Ewan Pearson: Well, I hate labels but I guess it's a kind of house that references certain sounds—synth pop, italo, new beat and acid—that has become popular over here in the last couple of years. But the difference between the records I and others were making and "electroclash" is that [the latter] wasn't often danceable. It was quite cold and harsh. I wanted to make records that were still disco records above all else, whose primary purpose was to move a dancefloor.

Lunar: Do you have any hobbies outside of DJing?

Ewan Pearson: I read a great deal.

Lunar: What do you think makes you so in demand as a remixer?

Ewan Pearson: Partly it's just that I'm the flavour of the month! Maybe it's cause I take quite a lot of care over the mixes that I do, and I manage to keep a lot of what makes the original record special in my version. In some ways lots of my mixes are quite 'old-fashioned' extended mixes in the manner which were popular pre-house, when one just changed the original enough to make it work in a club and no more. I think artists quite like that, and that I usually manage to work with the entire song, rather than just doing a dub and throwing the song away.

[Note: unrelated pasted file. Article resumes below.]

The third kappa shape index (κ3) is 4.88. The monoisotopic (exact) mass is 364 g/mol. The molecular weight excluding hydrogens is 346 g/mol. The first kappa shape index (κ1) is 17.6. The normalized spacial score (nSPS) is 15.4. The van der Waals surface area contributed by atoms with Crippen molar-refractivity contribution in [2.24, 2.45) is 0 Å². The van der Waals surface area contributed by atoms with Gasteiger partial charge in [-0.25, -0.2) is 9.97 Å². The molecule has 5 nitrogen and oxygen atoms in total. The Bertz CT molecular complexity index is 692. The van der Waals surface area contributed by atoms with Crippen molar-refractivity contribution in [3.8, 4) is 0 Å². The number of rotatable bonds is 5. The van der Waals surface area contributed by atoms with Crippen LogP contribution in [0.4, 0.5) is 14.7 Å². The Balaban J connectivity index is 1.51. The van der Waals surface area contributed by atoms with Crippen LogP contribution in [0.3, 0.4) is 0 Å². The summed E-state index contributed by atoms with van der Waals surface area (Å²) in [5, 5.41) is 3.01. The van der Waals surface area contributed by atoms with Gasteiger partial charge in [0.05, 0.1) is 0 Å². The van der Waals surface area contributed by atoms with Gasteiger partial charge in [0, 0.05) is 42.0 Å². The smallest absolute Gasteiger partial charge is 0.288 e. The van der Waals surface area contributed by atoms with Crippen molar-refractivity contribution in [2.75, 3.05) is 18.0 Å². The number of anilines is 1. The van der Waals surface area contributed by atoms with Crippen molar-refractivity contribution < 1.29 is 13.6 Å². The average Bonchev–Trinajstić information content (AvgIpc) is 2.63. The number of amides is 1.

Lunar: Do you have a favorite remix that you've done?

Ewan Pearson: It changes from week to week. I guess out of last year's stuff it was Goldfrapp 'Train' and the Chemical Brothers dub mix.

Lunar: Are there any artists that you would like to remix?

Ewan Pearson: Loads! Bjork, Pet Shop Boys, New Order, Britney. And then more underground people like Soulwax or Michael Mayer, whom I'm big fans of.

Lunar: What's been your longest set?